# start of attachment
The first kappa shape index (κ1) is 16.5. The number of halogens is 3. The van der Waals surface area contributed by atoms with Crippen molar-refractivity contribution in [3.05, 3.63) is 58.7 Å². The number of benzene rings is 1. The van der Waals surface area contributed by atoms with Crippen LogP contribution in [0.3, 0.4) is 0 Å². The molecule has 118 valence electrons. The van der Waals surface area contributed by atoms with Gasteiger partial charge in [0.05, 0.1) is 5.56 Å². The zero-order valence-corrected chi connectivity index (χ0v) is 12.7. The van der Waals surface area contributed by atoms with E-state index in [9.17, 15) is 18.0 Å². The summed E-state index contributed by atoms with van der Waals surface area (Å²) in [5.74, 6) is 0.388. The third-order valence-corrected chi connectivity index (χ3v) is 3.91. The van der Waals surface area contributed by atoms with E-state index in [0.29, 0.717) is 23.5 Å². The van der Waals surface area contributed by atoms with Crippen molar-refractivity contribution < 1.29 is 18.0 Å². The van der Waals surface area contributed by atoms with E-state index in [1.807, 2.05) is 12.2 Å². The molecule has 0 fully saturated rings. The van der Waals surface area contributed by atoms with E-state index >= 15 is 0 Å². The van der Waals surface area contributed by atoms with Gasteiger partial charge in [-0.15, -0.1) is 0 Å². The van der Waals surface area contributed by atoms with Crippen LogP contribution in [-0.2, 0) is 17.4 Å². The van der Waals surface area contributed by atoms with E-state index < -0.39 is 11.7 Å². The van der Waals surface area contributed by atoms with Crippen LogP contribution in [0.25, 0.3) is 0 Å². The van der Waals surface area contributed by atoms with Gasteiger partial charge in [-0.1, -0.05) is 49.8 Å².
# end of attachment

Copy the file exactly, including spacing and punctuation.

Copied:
The first kappa shape index (κ1) is 16.5. The number of halogens is 3. The van der Waals surface area contributed by atoms with Crippen molar-refractivity contribution in [3.05, 3.63) is 58.7 Å². The number of benzene rings is 1. The van der Waals surface area contributed by atoms with Crippen LogP contribution in [0.3, 0.4) is 0 Å². The molecule has 118 valence electrons. The van der Waals surface area contributed by atoms with Gasteiger partial charge in [0.05, 0.1) is 5.56 Å². The zero-order valence-corrected chi connectivity index (χ0v) is 12.7. The van der Waals surface area contributed by atoms with E-state index in [9.17, 15) is 18.0 Å². The summed E-state index contributed by atoms with van der Waals surface area (Å²) in [5.74, 6) is 0.388. The third-order valence-corrected chi connectivity index (χ3v) is 3.91. The van der Waals surface area contributed by atoms with E-state index in [0.29, 0.717) is 23.5 Å². The van der Waals surface area contributed by atoms with Crippen molar-refractivity contribution < 1.29 is 18.0 Å². The van der Waals surface area contributed by atoms with E-state index in [1.807, 2.05) is 12.2 Å². The molecule has 0 fully saturated rings. The van der Waals surface area contributed by atoms with E-state index >= 15 is 0 Å². The van der Waals surface area contributed by atoms with Gasteiger partial charge in [-0.15, -0.1) is 0 Å². The van der Waals surface area contributed by atoms with Crippen LogP contribution in [-0.2, 0) is 17.4 Å². The van der Waals surface area contributed by atoms with E-state index < -0.39 is 11.7 Å². The van der Waals surface area contributed by atoms with Crippen LogP contribution in [0.25, 0.3) is 0 Å². The van der Waals surface area contributed by atoms with Gasteiger partial charge in [-0.1, -0.05) is 49.8 Å².